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 12.1 Heat and Temperature 12.2 The Kinetic Theory of Gases & the Ideal Gas Law 12.3 The Laws of Thermodynamics 12.4 Heat Engines

 12.5 Key Formulas 12.6 Practice Questions 12.7 Explanations
Explanations

1.      D

The amount of heat lost by the hot water must equal the amount of heat gained by the cold water. Since all water has the same specific heat capacity, we can calculate the change in temperature of the cold water, , in terms of the change in temperature of the hot water, :

At thermal equilibrium, the hot water and the cold water will be of the same temperature. With this in mind, we can set up a formula to calculate the value of :

Since the hot water loses 10 Cº, we can determine that the final temperature of the mixture is 65ºC – 10 Cº = 55ºC.

2.      D

If a block of ice at 0ºC is heated, it will begin to melt. The temperature will remain constant until the ice is completely transformed into liquid. The amount of heat needed to melt a certain mass of ice is given by the latent heat of fusion for water. The specific heat of water is only relevant when the temperature of the ice or water is changing, and the density of the water is not relevant.

3.      D

Asphalt, like most materials, has a positive coefficient of linear expansion, meaning that it expands as temperatures rise in summer and shrinks as temperatures fall in winter. This effect is called the law of thermal expansion, D. The gaps in the sidewalk allow the blocks to expand without pushing against each other and cracking.

4.      E

Convection is a form of heat transfer where a large number of molecules move from one place to another. An overhead fan works precisely by this method: it sends cooler air molecules down into a hot room, cooling the temperature of the room. The heat of the sun and the cooking action of a microwave are both forms of radiation, while the heat on a frying pan and the cooling action of ice cubes are both forms of conduction.

5.      A

Since the gas is in a closed container, its volume remains constant, so the correct answer is A.

When the gas is heated, its temperature increases, meaning that the average speed of the gas molecules increases. An increase in temperature also means there are more collisions between molecules.

According to the ideal gas law, when volume is constant and temperature is increased, then pressure will also increase. Pressure is determined by the rate of collisions of the gas molecules with the walls of the container.

6.      A

According to the ideal gas law, temperature is directly proportional to volume and pressure. Since the volume of the container is constant, that means that doubling the temperature will double the pressure.

R is a constant: it doesn’t vary under different circumstances, so C is wrong. Also, we are looking at a random sample of the gas, so there won’t be a heavier isotope in one or the other of the containers: E is also wrong.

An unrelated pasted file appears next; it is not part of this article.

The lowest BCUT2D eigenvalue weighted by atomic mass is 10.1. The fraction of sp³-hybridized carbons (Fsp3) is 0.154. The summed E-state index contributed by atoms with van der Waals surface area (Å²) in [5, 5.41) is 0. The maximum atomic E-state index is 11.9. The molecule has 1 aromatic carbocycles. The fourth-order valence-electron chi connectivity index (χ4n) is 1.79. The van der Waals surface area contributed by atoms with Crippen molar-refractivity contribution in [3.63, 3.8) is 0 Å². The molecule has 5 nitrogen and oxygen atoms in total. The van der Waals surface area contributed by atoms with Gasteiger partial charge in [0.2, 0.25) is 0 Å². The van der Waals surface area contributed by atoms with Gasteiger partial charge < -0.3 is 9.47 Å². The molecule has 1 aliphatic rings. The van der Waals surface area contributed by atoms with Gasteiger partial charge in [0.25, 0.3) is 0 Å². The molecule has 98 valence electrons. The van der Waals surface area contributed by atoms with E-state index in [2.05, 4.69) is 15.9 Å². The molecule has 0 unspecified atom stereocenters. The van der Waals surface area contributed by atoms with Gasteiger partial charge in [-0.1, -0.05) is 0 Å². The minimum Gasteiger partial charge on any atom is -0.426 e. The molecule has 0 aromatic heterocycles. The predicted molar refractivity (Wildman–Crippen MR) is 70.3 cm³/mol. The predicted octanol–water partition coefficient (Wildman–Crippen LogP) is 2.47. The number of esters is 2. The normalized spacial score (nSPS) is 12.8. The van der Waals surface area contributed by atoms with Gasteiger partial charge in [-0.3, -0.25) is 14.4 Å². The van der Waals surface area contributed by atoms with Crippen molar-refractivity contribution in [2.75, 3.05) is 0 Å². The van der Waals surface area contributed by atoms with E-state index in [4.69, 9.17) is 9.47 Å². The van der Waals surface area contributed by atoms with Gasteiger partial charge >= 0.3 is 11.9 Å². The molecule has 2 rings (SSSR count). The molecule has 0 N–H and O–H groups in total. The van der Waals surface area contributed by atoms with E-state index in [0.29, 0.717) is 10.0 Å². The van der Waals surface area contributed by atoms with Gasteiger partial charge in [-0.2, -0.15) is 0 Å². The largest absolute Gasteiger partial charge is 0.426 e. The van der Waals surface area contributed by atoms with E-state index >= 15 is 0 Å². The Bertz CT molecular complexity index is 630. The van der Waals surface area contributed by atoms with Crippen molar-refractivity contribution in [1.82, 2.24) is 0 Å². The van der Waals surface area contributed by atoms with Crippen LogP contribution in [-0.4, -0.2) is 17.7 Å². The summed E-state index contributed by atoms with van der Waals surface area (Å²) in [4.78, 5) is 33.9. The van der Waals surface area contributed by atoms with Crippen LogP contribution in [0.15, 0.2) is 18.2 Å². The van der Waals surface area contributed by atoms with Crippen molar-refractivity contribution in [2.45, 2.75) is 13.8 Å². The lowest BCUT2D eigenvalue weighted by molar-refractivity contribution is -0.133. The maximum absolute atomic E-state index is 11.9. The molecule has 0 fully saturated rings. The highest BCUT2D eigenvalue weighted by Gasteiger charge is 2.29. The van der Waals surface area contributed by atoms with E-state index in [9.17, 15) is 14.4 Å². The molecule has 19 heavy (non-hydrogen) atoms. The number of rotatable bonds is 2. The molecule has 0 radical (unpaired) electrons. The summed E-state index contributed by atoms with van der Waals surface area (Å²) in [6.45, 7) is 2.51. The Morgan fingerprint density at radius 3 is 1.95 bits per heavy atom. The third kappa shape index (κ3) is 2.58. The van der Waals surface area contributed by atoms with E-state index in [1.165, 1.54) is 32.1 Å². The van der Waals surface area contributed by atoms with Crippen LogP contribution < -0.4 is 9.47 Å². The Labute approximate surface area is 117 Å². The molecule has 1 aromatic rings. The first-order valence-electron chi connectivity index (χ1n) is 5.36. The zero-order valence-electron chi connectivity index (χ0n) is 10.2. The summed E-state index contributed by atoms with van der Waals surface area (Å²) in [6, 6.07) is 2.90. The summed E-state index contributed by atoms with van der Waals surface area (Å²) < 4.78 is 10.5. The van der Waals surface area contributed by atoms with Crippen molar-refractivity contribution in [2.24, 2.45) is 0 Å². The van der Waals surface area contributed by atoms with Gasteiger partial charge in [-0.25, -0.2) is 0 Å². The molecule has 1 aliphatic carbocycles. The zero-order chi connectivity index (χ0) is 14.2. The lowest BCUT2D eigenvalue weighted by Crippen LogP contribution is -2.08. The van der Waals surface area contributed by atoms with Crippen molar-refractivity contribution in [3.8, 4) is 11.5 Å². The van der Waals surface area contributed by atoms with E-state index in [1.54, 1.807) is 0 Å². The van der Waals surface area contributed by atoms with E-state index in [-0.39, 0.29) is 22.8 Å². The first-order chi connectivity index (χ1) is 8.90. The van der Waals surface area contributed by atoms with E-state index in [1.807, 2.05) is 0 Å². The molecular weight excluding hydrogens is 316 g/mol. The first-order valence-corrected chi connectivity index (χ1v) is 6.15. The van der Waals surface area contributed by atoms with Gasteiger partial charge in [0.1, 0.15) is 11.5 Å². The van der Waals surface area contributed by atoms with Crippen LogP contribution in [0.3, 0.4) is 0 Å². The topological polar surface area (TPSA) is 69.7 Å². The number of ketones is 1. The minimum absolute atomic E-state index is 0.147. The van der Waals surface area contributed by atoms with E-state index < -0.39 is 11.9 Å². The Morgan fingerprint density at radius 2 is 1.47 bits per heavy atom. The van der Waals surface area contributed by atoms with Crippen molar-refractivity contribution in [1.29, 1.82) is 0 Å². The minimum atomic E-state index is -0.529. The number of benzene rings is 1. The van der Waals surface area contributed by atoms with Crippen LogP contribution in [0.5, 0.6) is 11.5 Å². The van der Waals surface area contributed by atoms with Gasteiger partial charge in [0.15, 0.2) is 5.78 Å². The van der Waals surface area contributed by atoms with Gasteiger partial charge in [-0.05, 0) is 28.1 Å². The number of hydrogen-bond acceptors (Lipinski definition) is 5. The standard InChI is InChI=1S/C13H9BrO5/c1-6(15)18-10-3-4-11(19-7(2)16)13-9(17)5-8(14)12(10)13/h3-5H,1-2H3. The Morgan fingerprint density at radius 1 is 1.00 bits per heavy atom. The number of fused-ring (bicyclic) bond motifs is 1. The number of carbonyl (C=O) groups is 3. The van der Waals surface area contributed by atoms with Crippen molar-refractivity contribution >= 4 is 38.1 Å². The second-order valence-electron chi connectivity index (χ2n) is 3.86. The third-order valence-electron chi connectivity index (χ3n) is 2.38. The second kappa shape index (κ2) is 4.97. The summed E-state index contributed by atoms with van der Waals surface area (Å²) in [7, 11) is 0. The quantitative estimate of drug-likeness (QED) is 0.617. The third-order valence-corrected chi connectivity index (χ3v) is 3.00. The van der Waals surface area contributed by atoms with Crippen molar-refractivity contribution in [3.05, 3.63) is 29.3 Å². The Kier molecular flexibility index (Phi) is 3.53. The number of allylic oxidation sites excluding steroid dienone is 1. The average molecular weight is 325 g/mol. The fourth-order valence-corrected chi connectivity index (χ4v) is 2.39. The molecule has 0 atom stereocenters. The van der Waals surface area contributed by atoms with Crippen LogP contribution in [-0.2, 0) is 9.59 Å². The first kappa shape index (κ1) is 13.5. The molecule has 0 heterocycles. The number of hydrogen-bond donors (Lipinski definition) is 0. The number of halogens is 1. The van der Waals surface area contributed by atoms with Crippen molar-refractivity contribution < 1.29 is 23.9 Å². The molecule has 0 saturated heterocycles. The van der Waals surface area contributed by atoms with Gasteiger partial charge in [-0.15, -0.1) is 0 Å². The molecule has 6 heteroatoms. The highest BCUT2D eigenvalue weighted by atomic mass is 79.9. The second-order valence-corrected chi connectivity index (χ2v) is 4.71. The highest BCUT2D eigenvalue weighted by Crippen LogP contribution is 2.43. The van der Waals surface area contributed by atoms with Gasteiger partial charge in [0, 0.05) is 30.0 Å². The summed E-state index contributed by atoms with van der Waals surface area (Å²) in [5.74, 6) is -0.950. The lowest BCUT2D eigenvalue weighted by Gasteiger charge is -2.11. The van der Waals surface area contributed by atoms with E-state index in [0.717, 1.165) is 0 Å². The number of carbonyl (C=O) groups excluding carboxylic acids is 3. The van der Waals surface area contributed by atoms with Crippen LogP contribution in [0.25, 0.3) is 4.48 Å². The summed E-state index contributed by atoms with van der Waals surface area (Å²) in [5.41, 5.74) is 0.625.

7.      D

The ideal gas law states that temperature is directly proportional to pressure and volume. Since the gas is in a closed container, the volume is fixed, so an increase in temperature leads to an increase in pressure. The correct answer is D.

The atomic mass and the number of molecules are fixed properties of the gas sample, and cannot change with heat. The density depends on the mass and the volume. The mass is also a fixed property of the gas sample, and the volume is being held constant, since we are dealing with a closed container. Therefore, the density must also remain constant. Because the number of molecules and the volume are constant, the average space between the molecules must remain constant.

8.      D

The First Law of Thermodynamics tells us that : the change in internal energy is equal to the change in heat plus the work done on the system. The value of is 24 J, since that much heat is added to the system, and the value of is –6 J, since the system does work rather than has work done on it. With this in mind, calculating is a simple matter of subtraction:

9.      E

The Second Law of Thermodynamics tells us that the total amount of disorder, or entropy, in the universe is increasing. The entropy in a particular system can decrease, as with water molecules when they turn to ice, but only if the entropy in the surroundings of that system increases to an equal or greater extent. The Second Law of Thermodynamics holds, but only because the surroundings are gaining entropy, so the correct answer is E. Answer D refers to the key part of the answer, but gives the wrong information about the change in entropy of the surroundings.

Be careful not to fall for answer C. This is an explanation for why the water does not lose heat when it freezes: it is, in fact, losing internal energy. This is an instance of the First Law of Thermodynamics, which states that the change in a system’s internal energy is equal to the value of the heat transfer in the system minus the work done by the system.

10.      E

The efficiency of a heat engine is defined as , where is the amount of heat output into the cold reservoir and is the amount of heat produced by the heat engine. Plugging the numbers in the question into this formula, we find that:

An efficiency of 0.3 is the same thing as 30%.

 Jump to a New ChapterIntroduction to the SAT IIIntroduction to SAT II PhysicsStrategies for Taking SAT II PhysicsVectorsKinematicsDynamicsWork, Energy, and PowerSpecial Problems in MechanicsLinear MomentumRotational MotionCircular Motion and GravitationThermal PhysicsElectric Forces, Fields, and PotentialDC CircuitsMagnetismElectromagnetic InductionWavesOpticsModern PhysicsPhysics GlossaryPractice Tests Are Your Best Friends
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